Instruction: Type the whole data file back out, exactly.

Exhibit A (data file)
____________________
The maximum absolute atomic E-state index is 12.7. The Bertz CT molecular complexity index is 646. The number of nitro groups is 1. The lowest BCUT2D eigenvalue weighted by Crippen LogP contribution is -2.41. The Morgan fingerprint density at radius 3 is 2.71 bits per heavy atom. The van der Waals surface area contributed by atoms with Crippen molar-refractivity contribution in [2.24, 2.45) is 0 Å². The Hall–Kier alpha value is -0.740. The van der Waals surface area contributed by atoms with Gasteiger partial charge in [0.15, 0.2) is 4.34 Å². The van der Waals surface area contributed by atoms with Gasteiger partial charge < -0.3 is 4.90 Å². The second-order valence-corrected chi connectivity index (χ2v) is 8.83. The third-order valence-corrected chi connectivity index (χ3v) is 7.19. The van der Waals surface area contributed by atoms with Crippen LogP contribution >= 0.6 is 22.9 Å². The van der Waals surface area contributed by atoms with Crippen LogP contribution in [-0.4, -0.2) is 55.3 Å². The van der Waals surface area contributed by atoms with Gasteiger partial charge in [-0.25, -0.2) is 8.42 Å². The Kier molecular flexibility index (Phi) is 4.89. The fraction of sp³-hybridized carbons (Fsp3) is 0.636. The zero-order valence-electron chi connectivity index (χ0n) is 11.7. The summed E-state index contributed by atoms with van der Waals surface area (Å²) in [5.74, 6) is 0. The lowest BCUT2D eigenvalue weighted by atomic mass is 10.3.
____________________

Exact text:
The maximum absolute atomic E-state index is 12.7. The Bertz CT molecular complexity index is 646. The number of nitro groups is 1. The lowest BCUT2D eigenvalue weighted by Crippen LogP contribution is -2.41. The Morgan fingerprint density at radius 3 is 2.71 bits per heavy atom. The van der Waals surface area contributed by atoms with Crippen molar-refractivity contribution in [2.24, 2.45) is 0 Å². The Hall–Kier alpha value is -0.740. The van der Waals surface area contributed by atoms with Gasteiger partial charge in [0.15, 0.2) is 4.34 Å². The van der Waals surface area contributed by atoms with Gasteiger partial charge < -0.3 is 4.90 Å². The second-order valence-corrected chi connectivity index (χ2v) is 8.83. The third-order valence-corrected chi connectivity index (χ3v) is 7.19. The van der Waals surface area contributed by atoms with Crippen LogP contribution >= 0.6 is 22.9 Å². The van der Waals surface area contributed by atoms with Crippen LogP contribution in [-0.4, -0.2) is 55.3 Å². The van der Waals surface area contributed by atoms with Gasteiger partial charge in [-0.25, -0.2) is 8.42 Å². The Kier molecular flexibility index (Phi) is 4.89. The fraction of sp³-hybridized carbons (Fsp3) is 0.636. The zero-order valence-electron chi connectivity index (χ0n) is 11.7. The summed E-state index contributed by atoms with van der Waals surface area (Å²) in [5.74, 6) is 0. The lowest BCUT2D eigenvalue weighted by atomic mass is 10.3.